In the two years since I left my last full-time organizational job (the two months in May and June of this year at a corporate comms job, I do not count), many, many people have told me that they are unhappy at their jobs. Very few people have told me that they are happy at their jobs. In fact, the happiest people I’ve met are people who have left their jobs, like me, and are trying something completely different, either for work or on a personal level, or both.
I am doing something that sounds radically different than what I was doing before, although it kind of isn’t. After years and years of being a “communications professional,” I decided to call myself a “writer,” even though I know how to do a half-dozen other things in the communications world besides write. It felt so much simpler, and it has brought me better projects and clients than my consulting 1.0 phase did, I’m not exactly sure why. The work seems more straightforward and easier to scope; I always know what my end deliverable is, which is a piece of writing. Plus, everyone seems to need a writer, these days. Even though practically every job description I have ever seen in communications specifies “excellent” or “superb” writing skills as a requirement, apparently the jobs themselves are waaaayy too busy to allow the person in the role to actually, you know, write.
Despite this pared-down appellation on my LinkedIn profile, I still get recruited occasionally for communications executive jobs. I admit I find some of these offers tempting, because I care about ambitious social challenges, and believe I have the communications experience and strategic skills to significantly contribute to a big, audacious endeavor. Plus, I like working with people. I find the solitude of working from home to be both wonderful and lonely. (I honestly don’t know what I’m going to do when my second child goes to college next year and I think my husband and my dog should be worried about the increased demands I will place on them for affection and companionship.)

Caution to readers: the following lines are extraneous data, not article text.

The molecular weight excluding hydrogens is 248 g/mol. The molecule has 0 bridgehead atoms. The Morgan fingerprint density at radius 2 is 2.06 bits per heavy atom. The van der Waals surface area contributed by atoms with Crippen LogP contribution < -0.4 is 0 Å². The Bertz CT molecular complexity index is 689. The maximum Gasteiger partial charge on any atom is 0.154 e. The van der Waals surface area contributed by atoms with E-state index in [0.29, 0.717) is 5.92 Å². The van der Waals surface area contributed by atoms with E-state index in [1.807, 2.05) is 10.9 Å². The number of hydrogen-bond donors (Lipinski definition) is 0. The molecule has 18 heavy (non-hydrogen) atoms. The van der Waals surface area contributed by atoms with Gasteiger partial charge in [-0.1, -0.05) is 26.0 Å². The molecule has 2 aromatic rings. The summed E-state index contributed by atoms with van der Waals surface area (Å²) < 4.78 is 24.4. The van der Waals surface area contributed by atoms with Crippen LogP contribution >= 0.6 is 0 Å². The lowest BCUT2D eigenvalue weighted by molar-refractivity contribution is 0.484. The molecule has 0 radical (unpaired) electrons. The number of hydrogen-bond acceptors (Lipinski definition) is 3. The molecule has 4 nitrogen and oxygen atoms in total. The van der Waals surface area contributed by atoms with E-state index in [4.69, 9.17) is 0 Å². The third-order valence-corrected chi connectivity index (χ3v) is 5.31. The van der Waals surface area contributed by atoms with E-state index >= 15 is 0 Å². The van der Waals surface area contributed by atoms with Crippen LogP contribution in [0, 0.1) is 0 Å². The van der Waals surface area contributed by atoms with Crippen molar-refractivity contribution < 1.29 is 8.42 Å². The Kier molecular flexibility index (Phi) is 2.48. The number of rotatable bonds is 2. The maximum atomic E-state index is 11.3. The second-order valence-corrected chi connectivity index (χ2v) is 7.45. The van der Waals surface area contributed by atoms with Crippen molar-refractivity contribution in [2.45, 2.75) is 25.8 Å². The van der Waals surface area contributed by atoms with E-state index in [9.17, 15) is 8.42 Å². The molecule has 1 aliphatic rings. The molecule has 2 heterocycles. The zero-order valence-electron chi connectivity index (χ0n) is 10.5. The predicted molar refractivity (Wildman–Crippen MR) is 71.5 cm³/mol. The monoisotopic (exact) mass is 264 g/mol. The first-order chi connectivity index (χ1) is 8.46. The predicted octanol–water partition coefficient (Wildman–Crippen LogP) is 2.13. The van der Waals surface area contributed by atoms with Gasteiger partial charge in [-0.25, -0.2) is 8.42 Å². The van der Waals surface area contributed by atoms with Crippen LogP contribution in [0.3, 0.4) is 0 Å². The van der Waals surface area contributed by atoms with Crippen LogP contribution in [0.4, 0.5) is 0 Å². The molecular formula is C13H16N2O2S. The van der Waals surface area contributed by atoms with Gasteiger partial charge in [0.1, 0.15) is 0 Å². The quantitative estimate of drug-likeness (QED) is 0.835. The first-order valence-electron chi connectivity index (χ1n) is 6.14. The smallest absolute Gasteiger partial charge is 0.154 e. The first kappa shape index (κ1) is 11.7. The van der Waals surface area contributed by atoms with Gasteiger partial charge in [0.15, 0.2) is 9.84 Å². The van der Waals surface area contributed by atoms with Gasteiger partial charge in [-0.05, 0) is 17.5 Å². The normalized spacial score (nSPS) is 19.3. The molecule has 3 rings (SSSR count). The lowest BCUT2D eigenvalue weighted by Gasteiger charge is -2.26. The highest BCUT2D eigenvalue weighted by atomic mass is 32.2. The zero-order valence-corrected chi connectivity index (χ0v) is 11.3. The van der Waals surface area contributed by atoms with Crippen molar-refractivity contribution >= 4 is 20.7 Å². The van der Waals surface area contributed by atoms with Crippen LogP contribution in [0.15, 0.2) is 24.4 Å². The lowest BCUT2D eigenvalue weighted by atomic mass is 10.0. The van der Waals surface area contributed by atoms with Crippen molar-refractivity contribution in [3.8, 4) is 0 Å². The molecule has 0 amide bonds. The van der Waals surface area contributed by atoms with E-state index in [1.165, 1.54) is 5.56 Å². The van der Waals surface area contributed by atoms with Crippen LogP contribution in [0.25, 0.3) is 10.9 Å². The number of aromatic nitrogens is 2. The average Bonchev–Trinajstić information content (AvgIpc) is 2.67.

However, the biggest factor preventing me from pursuing any of these opportunities? I know what I want in a job. I say this because so many people, when they’re thinking about leaving a job, get asked this question: “Do you know what you want in your next job?” Or, they get told to “figure out what you want in your next job.” And for me, and I suspect for many other people, that’s the wrong question. It’s not that we don’t know what we want, or we somehow need to figure that out. It’s that we can’t find a job that offers what we want, so we need to figure out whether to settle, or keep pursuing alternative work lives, like I’m doing now.
Here is my list for what I would want in a full-time organization-based job:
- A great CEO/ED/President, who is respected and admired and yes, even loved by the majority of the staff. Because to me, the leader at the top is everything—they set the tone and example for everything the organization does and says.
- An organization that is working on a mission I care about, with purpose and deliberation, where the mission is not shoved aside or tokenized in favor of the bottom line or in the appeasement of too many stakeholders.
- An organization that invests equally in internal and external communications
- A place where people are attentive and thoughtful about the ongoing work and conversation that needs to happen on diversity, equity, and inclusion